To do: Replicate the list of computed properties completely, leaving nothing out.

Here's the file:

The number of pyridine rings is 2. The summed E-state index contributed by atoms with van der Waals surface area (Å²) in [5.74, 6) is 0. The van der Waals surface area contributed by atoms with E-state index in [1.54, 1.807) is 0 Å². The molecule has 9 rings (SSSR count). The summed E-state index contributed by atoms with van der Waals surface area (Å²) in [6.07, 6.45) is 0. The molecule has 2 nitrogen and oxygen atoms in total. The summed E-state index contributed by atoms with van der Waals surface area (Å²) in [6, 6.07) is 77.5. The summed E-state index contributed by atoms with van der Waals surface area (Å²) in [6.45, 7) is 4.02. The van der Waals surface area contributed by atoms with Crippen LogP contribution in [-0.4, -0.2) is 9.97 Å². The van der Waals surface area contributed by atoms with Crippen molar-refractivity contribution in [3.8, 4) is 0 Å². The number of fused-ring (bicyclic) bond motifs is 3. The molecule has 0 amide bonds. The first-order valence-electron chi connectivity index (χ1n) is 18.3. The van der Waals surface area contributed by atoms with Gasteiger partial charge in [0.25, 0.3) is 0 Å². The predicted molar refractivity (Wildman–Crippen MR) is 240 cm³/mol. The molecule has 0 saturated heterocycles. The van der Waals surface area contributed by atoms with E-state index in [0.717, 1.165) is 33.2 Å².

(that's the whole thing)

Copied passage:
The number of pyridine rings is 2. The summed E-state index contributed by atoms with van der Waals surface area (Å²) in [5.74, 6) is 0. The van der Waals surface area contributed by atoms with E-state index in [1.54, 1.807) is 0 Å². The molecule has 9 rings (SSSR count). The summed E-state index contributed by atoms with van der Waals surface area (Å²) in [6.07, 6.45) is 0. The molecule has 2 nitrogen and oxygen atoms in total. The summed E-state index contributed by atoms with van der Waals surface area (Å²) in [6, 6.07) is 77.5. The summed E-state index contributed by atoms with van der Waals surface area (Å²) in [6.45, 7) is 4.02. The van der Waals surface area contributed by atoms with Crippen LogP contribution in [-0.4, -0.2) is 9.97 Å². The van der Waals surface area contributed by atoms with Crippen molar-refractivity contribution in [3.8, 4) is 0 Å². The number of fused-ring (bicyclic) bond motifs is 3. The molecule has 0 amide bonds. The first-order valence-electron chi connectivity index (χ1n) is 18.3. The van der Waals surface area contributed by atoms with Gasteiger partial charge in [0.25, 0.3) is 0 Å². The predicted molar refractivity (Wildman–Crippen MR) is 240 cm³/mol. The molecule has 0 saturated heterocycles. The van der Waals surface area contributed by atoms with E-state index in [0.717, 1.165) is 33.2 Å².